The teacher once again nods, “Your readings are correct, but look at your yardstick.”
"My ruler?" Suddenly I remember an afternoon in my youth when the world was a wonder and I was thirsty. I demanded the tall slender glass, absolutely sure it held more juice. When handed the stubby tumbler, I was furious. I got less, I protested. It's not fair! So my mother poured the contents of each glass into side-by-side identical measuring cups. At first, I thought it was a trick. Or magic. Then I saw I was wrong. Just as the difference in height of the orange menisci had disappeared, so, too, did my anger. I was once again happy, my thirst quenched. And thereafter I knew: My mind can deceive me if I use the wrong measuring tool.
"So how does one measure a life? “ I ask.
"Not by how many, how quickly, how far. Not by how much.”
"What matters is not what one does, but how. With purpose? With loving kindness?”
"Can I know the heart of someone who is gone? How? “
"By focusing on the imprint in the sand or the ripple in the pond.”
I don't understand.
“When an artist is done, do you measure how much paint is on the canvas or how long it took to put it there? Do you add up the notes on the score or the words in the book? Stop counting the number of nails the carpenter used and stop looking for the price tag on the curtains if you want to see the home in the house.”
I'm beginning to see that mournful measuring can lead me away from truth into anger or despair. "So, please, tell me, I yearn to know, the reproducible irreducible measure of a life. Is there such a thing?"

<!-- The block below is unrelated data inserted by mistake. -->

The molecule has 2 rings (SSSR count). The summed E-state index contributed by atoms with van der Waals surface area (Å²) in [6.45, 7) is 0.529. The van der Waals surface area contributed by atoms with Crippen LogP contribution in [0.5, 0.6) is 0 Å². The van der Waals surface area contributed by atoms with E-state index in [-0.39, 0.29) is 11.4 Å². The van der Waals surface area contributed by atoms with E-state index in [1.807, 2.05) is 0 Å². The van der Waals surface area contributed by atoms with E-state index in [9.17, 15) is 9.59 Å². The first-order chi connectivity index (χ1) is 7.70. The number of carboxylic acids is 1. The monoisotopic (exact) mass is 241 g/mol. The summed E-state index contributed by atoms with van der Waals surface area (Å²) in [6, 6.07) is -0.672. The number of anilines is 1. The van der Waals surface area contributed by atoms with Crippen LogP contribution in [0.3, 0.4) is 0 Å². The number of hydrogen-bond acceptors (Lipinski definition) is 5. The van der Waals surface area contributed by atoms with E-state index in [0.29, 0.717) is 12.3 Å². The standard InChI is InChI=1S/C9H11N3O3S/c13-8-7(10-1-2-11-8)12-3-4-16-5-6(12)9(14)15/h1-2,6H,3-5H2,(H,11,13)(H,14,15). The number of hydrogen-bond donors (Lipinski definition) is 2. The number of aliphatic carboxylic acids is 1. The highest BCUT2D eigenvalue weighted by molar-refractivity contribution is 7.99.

“You want a unit, like an inch or a pound?”
"I want to know the measure of a life."
“I told you that one way to measure is by looking at what's left behind. There are other ways, but they all require faith.”
"You must believe—have trust in measures that are unlike inches or pounds. And then you can know.”
"What other measures?“
"A measure that convinces you Michelangelo's meticulously painted Sistine Chapel and Picasso's Dove, created with but one deft brush stroke, are both masterpieces. A measure that assures you an eight-year-old child's Haiku is as complete as Moby Dick. A baby's giggle? As glorious as Beethoven's Ode to Joy.”
"Does this measure count heroism? Quiet acts of fortitude? Generosity? Honor? Duty? Beauty? Does this measure weigh-in love?“
"A single kiss can be eternal. But beware: All that glitters is not gold. Measure wisely and you won't be fooled.”
My desire for a measure reminds me of a time when I was a doctor and needed an exact weight of one of my patients. I can still see my old office scale: the stand-up kind whose big round face had numbers around the edge except at 12 o'clock, where two words marked the spot. I can still picture my patient lumbering onto its platform, his weight far exceeding capacity and forcing me to look elsewhere for my answer.
Yesteryear's exasperation is today's comfort: Were my friend to step on a scale-of-life, he would surely, as did my patient, send the needle spinning wildly—once, twice—before it slowed down to a stop, the tip of the arrow pointing to Patent Pending.
After illness or injury, dealing with loss in healthy ways is a necessary element of Healthy Survivorship. So while I begin wrapping up this series on grief, rest assured we are not nearly done with grief. For now, let's narrow our focus to grief after the loss of a loved one.